Tuesday, February 7, 2012

A reminder of simplicity

One day, I might delve into the story of how I came to possess 4,000 Belgian block cobblestones (the big, heavy, loaf of bread sized ones).  Just briefly, I obtained them when we were building our house in the early 1980's to make a front motor court.  Getting them here was the worst (God rest Daddy's and Chip's souls), but then I let someone who didn't know anything about drainage or using a level, put them in.  The young man needed the money for his baby's heart operation.

Stop the story right there.  For two disastrous decades, I had a lake in front of my house when it rained.  The cobblestones would be caked with mud.  They've now been dug up and are at the farm, awaiting their next incarnation.  In front of my house, I have pea gravel, and it's my favorite thing ever. Miraculously, the pebbles weren't too deep  (a few people get stuck, but only for a moment).  I love the look of just the two boxwoods in front, and the simple pea gravel against the limestone and stucco of the facade.

But, pictured above is a garden I really like.  I'm not sure if it still exists, but it was just the most pleasing entrance to a commercial building in a warehouse district.  Simple lines.  Simple plantings and very reminiscent of European gardens you'd stumble on sometimes.

What brought all this to mind was Tara Dillard's popular blog, showing how she was making a cobblestone border for a client and filling the middle of a courtyard (or was it a parking area?) with gravel.  Last year, I dug some errant cobblestones from around the house and lined them up in what used to be a rectangular lawn.  I made two squares and a long rectangle in the middle.  But, then I proceeded to fill the outlined spaces with tomato plants and zinnia seeds.  By July, it was a wreck.

This year, I'm rethinking the spaces.  Where the lawn used to be (it's been covered with black landscape cloth for several years), I'll have to use sand instead of gravel to save money.  I'm going for the look of a Parisian park.  I've just got to be disciplined about what goes inside my cobblestone outlines.  I can still do the obelisks in the middle, but I need simple green outlines instead of tumbling, riotous color.  The whole thing is seen from above, so I can't go wild again with plants that flop everywhere.

It's going to be hard, but I'm going to take a cue from the above garden and try my best to keep everything uncomplicated.  The space above makes me want to sit down and linger a while.  There's something soothing about the organized lines that give way to the vines going up the walls.  A very nice place, indeed.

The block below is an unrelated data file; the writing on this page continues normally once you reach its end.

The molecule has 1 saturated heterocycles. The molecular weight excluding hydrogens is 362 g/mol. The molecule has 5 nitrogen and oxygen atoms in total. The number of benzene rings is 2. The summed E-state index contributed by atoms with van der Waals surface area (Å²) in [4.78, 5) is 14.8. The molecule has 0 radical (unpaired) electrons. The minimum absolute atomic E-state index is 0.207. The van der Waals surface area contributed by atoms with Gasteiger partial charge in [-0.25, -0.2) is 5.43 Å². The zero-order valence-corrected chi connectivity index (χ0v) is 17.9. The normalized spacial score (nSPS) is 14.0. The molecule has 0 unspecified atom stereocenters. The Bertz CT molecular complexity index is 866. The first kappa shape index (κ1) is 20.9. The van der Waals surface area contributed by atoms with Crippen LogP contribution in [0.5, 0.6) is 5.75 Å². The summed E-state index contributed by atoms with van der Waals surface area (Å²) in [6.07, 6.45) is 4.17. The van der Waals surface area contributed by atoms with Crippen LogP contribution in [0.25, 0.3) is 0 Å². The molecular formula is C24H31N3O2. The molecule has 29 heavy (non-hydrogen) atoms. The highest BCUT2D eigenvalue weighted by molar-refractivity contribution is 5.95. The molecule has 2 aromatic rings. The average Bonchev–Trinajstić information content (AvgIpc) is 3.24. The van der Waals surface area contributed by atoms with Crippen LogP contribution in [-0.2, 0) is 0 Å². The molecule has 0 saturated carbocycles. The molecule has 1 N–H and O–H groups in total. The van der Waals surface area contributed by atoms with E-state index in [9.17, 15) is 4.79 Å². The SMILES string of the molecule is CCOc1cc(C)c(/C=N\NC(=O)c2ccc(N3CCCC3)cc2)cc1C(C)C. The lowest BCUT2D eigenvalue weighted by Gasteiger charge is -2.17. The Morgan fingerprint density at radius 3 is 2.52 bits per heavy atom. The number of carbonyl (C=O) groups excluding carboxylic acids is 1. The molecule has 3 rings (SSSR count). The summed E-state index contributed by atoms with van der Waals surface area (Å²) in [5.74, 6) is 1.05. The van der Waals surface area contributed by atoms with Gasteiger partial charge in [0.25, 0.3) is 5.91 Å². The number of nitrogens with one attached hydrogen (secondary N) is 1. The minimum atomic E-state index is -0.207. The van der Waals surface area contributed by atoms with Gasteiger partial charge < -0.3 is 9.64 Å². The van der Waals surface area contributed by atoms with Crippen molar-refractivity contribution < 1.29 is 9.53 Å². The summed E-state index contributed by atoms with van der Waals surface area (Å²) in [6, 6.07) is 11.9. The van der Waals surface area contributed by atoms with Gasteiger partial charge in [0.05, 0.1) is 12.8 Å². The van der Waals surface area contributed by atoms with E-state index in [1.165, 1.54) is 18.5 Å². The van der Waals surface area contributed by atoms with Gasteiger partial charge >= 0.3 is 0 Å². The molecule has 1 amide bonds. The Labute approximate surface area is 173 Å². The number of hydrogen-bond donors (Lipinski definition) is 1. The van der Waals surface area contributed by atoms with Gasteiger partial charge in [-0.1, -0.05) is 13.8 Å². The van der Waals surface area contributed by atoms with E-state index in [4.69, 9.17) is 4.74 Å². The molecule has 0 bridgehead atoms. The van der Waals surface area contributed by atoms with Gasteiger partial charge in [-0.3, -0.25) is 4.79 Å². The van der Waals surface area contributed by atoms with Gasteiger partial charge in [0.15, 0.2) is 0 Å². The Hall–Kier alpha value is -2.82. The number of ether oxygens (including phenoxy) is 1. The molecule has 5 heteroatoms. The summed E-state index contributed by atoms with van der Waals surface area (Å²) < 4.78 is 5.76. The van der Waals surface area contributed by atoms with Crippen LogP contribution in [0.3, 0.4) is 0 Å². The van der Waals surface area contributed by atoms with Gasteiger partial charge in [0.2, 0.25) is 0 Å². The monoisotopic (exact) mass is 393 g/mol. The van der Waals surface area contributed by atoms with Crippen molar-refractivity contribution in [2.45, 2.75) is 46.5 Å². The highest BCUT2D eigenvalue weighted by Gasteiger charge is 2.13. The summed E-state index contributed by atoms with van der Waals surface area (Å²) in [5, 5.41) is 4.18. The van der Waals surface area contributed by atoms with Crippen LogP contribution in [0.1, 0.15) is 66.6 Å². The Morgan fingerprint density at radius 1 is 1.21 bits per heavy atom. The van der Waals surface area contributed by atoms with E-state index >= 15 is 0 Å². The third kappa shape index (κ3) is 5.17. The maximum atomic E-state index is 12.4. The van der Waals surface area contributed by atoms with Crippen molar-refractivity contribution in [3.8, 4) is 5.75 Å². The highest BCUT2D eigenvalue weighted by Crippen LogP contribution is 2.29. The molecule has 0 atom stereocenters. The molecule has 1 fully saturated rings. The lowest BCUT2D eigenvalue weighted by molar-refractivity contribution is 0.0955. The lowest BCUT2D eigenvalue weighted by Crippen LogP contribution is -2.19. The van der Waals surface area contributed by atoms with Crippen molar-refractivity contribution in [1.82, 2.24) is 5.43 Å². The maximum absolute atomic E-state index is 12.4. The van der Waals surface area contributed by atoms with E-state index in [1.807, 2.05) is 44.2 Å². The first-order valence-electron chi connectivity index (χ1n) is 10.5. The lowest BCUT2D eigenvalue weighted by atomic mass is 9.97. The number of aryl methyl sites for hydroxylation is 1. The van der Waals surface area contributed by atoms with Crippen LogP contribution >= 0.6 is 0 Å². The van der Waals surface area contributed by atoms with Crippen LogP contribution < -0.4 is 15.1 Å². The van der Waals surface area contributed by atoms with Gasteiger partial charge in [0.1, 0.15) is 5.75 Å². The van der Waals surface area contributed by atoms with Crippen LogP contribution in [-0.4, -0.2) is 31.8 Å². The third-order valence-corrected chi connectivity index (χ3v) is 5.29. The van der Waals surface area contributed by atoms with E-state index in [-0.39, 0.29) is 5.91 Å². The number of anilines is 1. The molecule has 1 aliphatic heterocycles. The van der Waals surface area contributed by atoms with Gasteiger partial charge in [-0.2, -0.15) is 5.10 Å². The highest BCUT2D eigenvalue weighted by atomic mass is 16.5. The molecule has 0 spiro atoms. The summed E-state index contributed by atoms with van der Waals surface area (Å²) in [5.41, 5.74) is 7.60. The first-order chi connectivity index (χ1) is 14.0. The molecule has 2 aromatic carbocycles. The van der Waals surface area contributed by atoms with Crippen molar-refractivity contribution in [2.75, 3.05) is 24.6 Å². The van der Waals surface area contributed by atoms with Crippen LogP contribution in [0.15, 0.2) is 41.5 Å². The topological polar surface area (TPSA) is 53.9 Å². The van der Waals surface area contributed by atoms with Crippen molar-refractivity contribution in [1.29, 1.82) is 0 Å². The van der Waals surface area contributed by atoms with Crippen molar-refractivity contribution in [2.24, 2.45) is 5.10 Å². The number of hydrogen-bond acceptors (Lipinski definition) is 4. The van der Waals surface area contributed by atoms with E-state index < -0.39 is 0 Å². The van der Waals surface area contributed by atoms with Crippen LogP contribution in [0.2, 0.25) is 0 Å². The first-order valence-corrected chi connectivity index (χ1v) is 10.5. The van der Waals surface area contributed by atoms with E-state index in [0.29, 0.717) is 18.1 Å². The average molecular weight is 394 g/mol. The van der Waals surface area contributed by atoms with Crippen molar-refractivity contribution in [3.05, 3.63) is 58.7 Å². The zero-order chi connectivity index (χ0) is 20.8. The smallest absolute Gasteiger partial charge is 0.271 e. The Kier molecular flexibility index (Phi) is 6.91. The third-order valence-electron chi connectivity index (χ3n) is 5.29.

1. I did a new garden with lawn surrounded by proper English perennial borders.

    Ha, Phil Colson said, "Take out the grass, put in flagstone."

    He was right of course. Been flagstone for years.

    Do you know Sandra Jonas' story about her drunk handyman and antique brick?

    XO T

  2. While it's a lovely aspect, I'm drawn by the openings in the stone to what lies beyond. I'm compelled to get up from the chair and explore beyond the stone. Yes, what's there is neat, orderly and tidy but what's beyond the wall? What treasures are on the other side that I haven't yet seen?

    Thank you for the lovely views & commentary I've enjoyed on your blog.

  3. Sharon Stanley RuggerioFebruary 7, 2012 at 8:21 PM

    Oh, happy day! I just discovered your lovely site. Forever heartsick over the demise of A Gardener's Diary, I am grateful for this oasis of beauty and expertise. How maddening that the powers-that-be at HGTV canceled THE premier gardening program. As a result, they lost many, many viewers. No one I know enjoys their current bland, uninspiring, repetitive, gritty offerings. I no longer watch HGTV because they abandoned the loyal followers of creative endeavors like A Gardener's Diary, Joe Ruggiero, Kitty Bartholomew, etc. Sad....

  4. Tara, I haven't heard the one about Sandra Jonas and the antique brick. Will have to find out about this!

    To: gardenerinct: Actually, the world of industrial warehouses lies beyond these walls (but they are inviting, which does make one think that something wonderful is just around the corner). It is more of an oasis than an area that leads to more garden areas (but I agree with you; it should take us to more lovely rooms or vistas). Wait. I think you can see the Atlanta skyline from one of those arches. And, he had an entire bank planted in rosemary. Another exception. There was a graveled area leading from the parking lot. Along the wall of the building, the owner/gardener (an architect) had some great looking terra cotta containers (long, probably Italian, with a rolled border along the top). They were unplanted at that time, but I did have a slight attack of envy over them.

    To Sharon: I loved all those original shows. Joe and Kitty had such interesting and attractive homes on their shows. I miss all of them. I also hate that the many wonderful gardens we would have aired never saw the light of day.